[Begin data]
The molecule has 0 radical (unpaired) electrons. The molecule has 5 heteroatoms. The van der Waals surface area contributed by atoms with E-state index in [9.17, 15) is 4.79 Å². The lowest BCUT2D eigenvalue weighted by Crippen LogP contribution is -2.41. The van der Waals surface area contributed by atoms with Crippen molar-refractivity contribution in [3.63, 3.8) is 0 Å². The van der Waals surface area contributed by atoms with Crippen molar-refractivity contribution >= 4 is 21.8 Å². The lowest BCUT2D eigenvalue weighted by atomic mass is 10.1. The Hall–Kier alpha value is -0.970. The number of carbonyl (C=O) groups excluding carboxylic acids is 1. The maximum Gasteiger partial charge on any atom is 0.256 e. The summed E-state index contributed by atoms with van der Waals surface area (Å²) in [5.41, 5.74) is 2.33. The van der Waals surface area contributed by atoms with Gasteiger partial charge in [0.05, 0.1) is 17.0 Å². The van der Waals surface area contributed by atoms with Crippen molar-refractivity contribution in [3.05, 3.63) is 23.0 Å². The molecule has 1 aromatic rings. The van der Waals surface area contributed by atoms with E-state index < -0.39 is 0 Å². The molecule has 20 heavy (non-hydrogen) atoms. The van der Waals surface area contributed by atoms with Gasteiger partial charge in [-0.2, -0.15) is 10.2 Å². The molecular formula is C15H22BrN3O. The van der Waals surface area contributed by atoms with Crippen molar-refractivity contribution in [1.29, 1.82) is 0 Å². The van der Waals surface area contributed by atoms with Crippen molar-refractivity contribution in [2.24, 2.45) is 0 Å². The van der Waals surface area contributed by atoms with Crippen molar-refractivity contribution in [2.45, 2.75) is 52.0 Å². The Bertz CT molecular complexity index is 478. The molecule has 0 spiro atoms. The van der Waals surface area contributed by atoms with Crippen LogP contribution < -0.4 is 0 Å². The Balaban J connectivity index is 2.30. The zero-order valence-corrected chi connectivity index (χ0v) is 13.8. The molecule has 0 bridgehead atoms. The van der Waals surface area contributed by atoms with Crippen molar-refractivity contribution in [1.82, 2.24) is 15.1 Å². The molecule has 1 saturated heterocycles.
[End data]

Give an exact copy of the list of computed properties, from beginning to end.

The molecule has 0 radical (unpaired) electrons. The molecule has 5 heteroatoms. The van der Waals surface area contributed by atoms with E-state index in [9.17, 15) is 4.79 Å². The lowest BCUT2D eigenvalue weighted by Crippen LogP contribution is -2.41. The van der Waals surface area contributed by atoms with Crippen molar-refractivity contribution in [3.63, 3.8) is 0 Å². The van der Waals surface area contributed by atoms with Crippen molar-refractivity contribution >= 4 is 21.8 Å². The lowest BCUT2D eigenvalue weighted by atomic mass is 10.1. The Hall–Kier alpha value is -0.970. The number of carbonyl (C=O) groups excluding carboxylic acids is 1. The maximum Gasteiger partial charge on any atom is 0.256 e. The summed E-state index contributed by atoms with van der Waals surface area (Å²) in [5.41, 5.74) is 2.33. The van der Waals surface area contributed by atoms with Gasteiger partial charge in [0.05, 0.1) is 17.0 Å². The van der Waals surface area contributed by atoms with Crippen molar-refractivity contribution in [3.05, 3.63) is 23.0 Å². The molecule has 1 aromatic rings. The van der Waals surface area contributed by atoms with E-state index < -0.39 is 0 Å². The molecule has 20 heavy (non-hydrogen) atoms. The van der Waals surface area contributed by atoms with Gasteiger partial charge in [-0.2, -0.15) is 10.2 Å². The molecular formula is C15H22BrN3O. The van der Waals surface area contributed by atoms with Crippen molar-refractivity contribution in [1.29, 1.82) is 0 Å². The van der Waals surface area contributed by atoms with Crippen molar-refractivity contribution in [2.24, 2.45) is 0 Å². The van der Waals surface area contributed by atoms with Crippen molar-refractivity contribution in [2.45, 2.75) is 52.0 Å². The Bertz CT molecular complexity index is 478. The molecule has 0 spiro atoms. The van der Waals surface area contributed by atoms with Crippen LogP contribution < -0.4 is 0 Å². The Balaban J connectivity index is 2.30. The zero-order valence-corrected chi connectivity index (χ0v) is 13.8. The molecule has 0 bridgehead atoms. The van der Waals surface area contributed by atoms with Crippen molar-refractivity contribution in [1.82, 2.24) is 15.1 Å². The molecule has 1 saturated heterocycles.